Bill aimed at digitizing criminal hearings sent for first Riigikogu reading

A Riigikogu sitting in progress.
A Riigikogu sitting in progress. Source: Ken Mürk/ERR

A bill which would see fully digitized criminal proceedings in place in Estonia has been sent for its first Riigikogu reading. While Estonia is famed for its e-state, legal proceedings make heavier use of paper documentation.

The bill is aimed at speeding up criminal case processing and cutting down on paper documentation, BNS reports, and was sent by the parliament's legal affairs committee.

Bills usually require three readings to pass into effect.

Chairman of the legal affairs committee, Center MP Jaanus Karilaid, said that with modern technology facilitating digitally recording of hearings as well as relaying, signing and storing documents, legislation also needs to be updated to permit and foster such practices.

Questions over the legal definition of a signature has led to many documents being printed out, he added.

The bill aims to amend the law to use technology-neutral phrasing and to eliminate terms referring to paper documentation, BNS reports.

It would also lay down a general rule that files on criminal proceedings are to be kept in a digital e-filing system, and that data exchange in such proceedings is also carried out first and foremost in digital form.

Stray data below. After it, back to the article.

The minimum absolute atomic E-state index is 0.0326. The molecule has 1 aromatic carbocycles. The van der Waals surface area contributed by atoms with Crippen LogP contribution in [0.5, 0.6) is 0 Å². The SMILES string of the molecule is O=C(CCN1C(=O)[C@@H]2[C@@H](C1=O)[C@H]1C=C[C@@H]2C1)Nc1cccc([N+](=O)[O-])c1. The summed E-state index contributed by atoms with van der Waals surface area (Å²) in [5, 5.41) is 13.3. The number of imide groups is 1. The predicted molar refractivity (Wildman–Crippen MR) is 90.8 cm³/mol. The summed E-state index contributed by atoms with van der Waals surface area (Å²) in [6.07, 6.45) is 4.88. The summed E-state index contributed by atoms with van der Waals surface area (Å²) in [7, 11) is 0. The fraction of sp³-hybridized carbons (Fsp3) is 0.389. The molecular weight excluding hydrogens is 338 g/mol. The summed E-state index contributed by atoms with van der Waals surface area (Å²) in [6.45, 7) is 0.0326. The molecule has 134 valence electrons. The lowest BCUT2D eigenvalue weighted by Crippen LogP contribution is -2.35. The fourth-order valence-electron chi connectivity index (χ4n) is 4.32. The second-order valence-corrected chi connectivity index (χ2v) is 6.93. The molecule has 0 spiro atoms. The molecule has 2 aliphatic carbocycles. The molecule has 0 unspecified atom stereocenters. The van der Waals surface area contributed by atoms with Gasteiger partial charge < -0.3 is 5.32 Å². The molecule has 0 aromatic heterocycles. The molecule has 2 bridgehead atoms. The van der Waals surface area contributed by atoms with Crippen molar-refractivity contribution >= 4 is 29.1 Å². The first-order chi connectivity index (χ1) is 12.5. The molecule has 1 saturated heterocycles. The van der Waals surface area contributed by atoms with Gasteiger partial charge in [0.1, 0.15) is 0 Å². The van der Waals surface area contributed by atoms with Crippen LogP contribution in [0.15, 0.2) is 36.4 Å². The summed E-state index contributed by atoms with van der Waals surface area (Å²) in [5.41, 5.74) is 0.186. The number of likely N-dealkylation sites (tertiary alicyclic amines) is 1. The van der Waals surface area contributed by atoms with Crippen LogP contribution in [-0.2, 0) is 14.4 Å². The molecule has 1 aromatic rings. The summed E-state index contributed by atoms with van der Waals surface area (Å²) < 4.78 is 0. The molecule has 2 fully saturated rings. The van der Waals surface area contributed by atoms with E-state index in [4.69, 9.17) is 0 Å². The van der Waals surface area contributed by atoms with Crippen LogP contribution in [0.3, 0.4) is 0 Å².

Member of the legal affairs committee, MP Urve Tiidus (Reform) said that the bill also seeks to resolve various problems in pre-trial proceedings.

"Among other things, the court would be able use less severe preventive measures instead of placement into custody, for instance to impose an obligation to regularly report to the police, be available via phone or email and respond to the sent announcements," Tiidus said.

"The obligation to remain at home under electronic surveillance using an ankle bracelet could also be imposed pursuant to the bill as a surveillance measure, separately from custody," she went on.

The sitting was also attended by deputy secretary general of the Ministry of Justice for criminal policy Markus Karner, legal adviser at the public order and criminal policy department of the Ministry of the Interior Marju Aibast and former chairman of the legal affairs committee Vaino Linde.

The first reading itself is scheduled for May 5.

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Editor: Andrew Whyte

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